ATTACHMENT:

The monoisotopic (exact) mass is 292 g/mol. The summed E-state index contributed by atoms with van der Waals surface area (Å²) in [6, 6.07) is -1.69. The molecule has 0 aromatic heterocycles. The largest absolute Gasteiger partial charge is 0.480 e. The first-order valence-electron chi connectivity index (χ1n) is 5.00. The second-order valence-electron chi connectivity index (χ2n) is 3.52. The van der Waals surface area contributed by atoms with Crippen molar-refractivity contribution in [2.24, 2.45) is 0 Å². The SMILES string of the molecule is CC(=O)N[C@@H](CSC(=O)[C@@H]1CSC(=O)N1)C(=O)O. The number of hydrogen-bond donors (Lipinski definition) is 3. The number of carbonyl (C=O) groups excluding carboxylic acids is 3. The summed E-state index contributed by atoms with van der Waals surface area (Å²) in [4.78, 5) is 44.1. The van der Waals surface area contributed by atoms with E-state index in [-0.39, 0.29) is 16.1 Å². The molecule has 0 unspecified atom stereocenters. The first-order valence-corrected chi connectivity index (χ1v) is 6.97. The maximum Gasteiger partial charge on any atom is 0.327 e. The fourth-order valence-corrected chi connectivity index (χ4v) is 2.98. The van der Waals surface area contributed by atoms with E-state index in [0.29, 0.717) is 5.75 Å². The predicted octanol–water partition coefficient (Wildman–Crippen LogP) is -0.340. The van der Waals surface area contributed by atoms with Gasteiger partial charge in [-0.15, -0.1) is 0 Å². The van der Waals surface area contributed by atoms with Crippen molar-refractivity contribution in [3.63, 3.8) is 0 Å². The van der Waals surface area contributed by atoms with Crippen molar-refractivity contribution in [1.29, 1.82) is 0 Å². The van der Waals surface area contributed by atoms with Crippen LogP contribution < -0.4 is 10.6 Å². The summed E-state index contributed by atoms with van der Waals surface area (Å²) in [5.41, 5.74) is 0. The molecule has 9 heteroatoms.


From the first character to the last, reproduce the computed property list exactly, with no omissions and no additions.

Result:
The monoisotopic (exact) mass is 292 g/mol. The summed E-state index contributed by atoms with van der Waals surface area (Å²) in [6, 6.07) is -1.69. The molecule has 0 aromatic heterocycles. The largest absolute Gasteiger partial charge is 0.480 e. The first-order valence-electron chi connectivity index (χ1n) is 5.00. The second-order valence-electron chi connectivity index (χ2n) is 3.52. The van der Waals surface area contributed by atoms with Crippen molar-refractivity contribution in [2.24, 2.45) is 0 Å². The SMILES string of the molecule is CC(=O)N[C@@H](CSC(=O)[C@@H]1CSC(=O)N1)C(=O)O. The number of hydrogen-bond donors (Lipinski definition) is 3. The number of carbonyl (C=O) groups excluding carboxylic acids is 3. The summed E-state index contributed by atoms with van der Waals surface area (Å²) in [4.78, 5) is 44.1. The van der Waals surface area contributed by atoms with E-state index in [-0.39, 0.29) is 16.1 Å². The molecule has 0 unspecified atom stereocenters. The first-order valence-corrected chi connectivity index (χ1v) is 6.97. The maximum Gasteiger partial charge on any atom is 0.327 e. The fourth-order valence-corrected chi connectivity index (χ4v) is 2.98. The van der Waals surface area contributed by atoms with E-state index in [0.29, 0.717) is 5.75 Å². The predicted octanol–water partition coefficient (Wildman–Crippen LogP) is -0.340. The van der Waals surface area contributed by atoms with Gasteiger partial charge in [-0.15, -0.1) is 0 Å². The van der Waals surface area contributed by atoms with Crippen molar-refractivity contribution in [3.63, 3.8) is 0 Å². The van der Waals surface area contributed by atoms with Crippen molar-refractivity contribution in [1.29, 1.82) is 0 Å². The van der Waals surface area contributed by atoms with Crippen LogP contribution < -0.4 is 10.6 Å². The summed E-state index contributed by atoms with van der Waals surface area (Å²) in [5.41, 5.74) is 0. The molecule has 9 heteroatoms.